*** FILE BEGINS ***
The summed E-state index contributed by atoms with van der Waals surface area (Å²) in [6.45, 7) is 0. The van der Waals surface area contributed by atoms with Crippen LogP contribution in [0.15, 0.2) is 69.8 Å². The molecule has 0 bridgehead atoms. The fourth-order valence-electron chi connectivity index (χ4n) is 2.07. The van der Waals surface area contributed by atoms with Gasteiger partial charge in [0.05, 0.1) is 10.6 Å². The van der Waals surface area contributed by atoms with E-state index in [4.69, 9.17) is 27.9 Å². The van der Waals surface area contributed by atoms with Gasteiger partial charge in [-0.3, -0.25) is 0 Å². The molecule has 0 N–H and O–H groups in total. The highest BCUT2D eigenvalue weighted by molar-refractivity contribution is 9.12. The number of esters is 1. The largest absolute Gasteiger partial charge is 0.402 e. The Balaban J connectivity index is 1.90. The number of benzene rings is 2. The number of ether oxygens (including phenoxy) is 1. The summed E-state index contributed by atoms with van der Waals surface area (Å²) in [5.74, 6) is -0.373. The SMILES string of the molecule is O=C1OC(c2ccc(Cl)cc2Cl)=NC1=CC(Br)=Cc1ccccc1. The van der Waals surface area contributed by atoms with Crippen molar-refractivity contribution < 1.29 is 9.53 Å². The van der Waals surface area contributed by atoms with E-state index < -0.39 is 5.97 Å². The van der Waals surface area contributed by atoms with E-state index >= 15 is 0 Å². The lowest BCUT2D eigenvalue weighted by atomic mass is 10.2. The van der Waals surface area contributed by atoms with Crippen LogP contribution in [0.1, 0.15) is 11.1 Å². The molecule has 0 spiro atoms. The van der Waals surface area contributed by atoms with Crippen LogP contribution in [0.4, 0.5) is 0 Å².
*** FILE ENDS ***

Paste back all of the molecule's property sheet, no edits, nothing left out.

The summed E-state index contributed by atoms with van der Waals surface area (Å²) in [6.45, 7) is 0. The van der Waals surface area contributed by atoms with Crippen LogP contribution in [0.15, 0.2) is 69.8 Å². The molecule has 0 bridgehead atoms. The fourth-order valence-electron chi connectivity index (χ4n) is 2.07. The van der Waals surface area contributed by atoms with Gasteiger partial charge in [0.05, 0.1) is 10.6 Å². The van der Waals surface area contributed by atoms with E-state index in [4.69, 9.17) is 27.9 Å². The van der Waals surface area contributed by atoms with Gasteiger partial charge in [-0.3, -0.25) is 0 Å². The molecule has 0 N–H and O–H groups in total. The highest BCUT2D eigenvalue weighted by molar-refractivity contribution is 9.12. The number of esters is 1. The largest absolute Gasteiger partial charge is 0.402 e. The Balaban J connectivity index is 1.90. The number of benzene rings is 2. The number of ether oxygens (including phenoxy) is 1. The summed E-state index contributed by atoms with van der Waals surface area (Å²) in [5.74, 6) is -0.373. The SMILES string of the molecule is O=C1OC(c2ccc(Cl)cc2Cl)=NC1=CC(Br)=Cc1ccccc1. The van der Waals surface area contributed by atoms with Crippen molar-refractivity contribution < 1.29 is 9.53 Å². The van der Waals surface area contributed by atoms with E-state index < -0.39 is 5.97 Å². The van der Waals surface area contributed by atoms with E-state index >= 15 is 0 Å². The lowest BCUT2D eigenvalue weighted by atomic mass is 10.2. The van der Waals surface area contributed by atoms with Crippen LogP contribution in [0.1, 0.15) is 11.1 Å². The molecule has 0 spiro atoms. The van der Waals surface area contributed by atoms with Crippen LogP contribution in [0.4, 0.5) is 0 Å².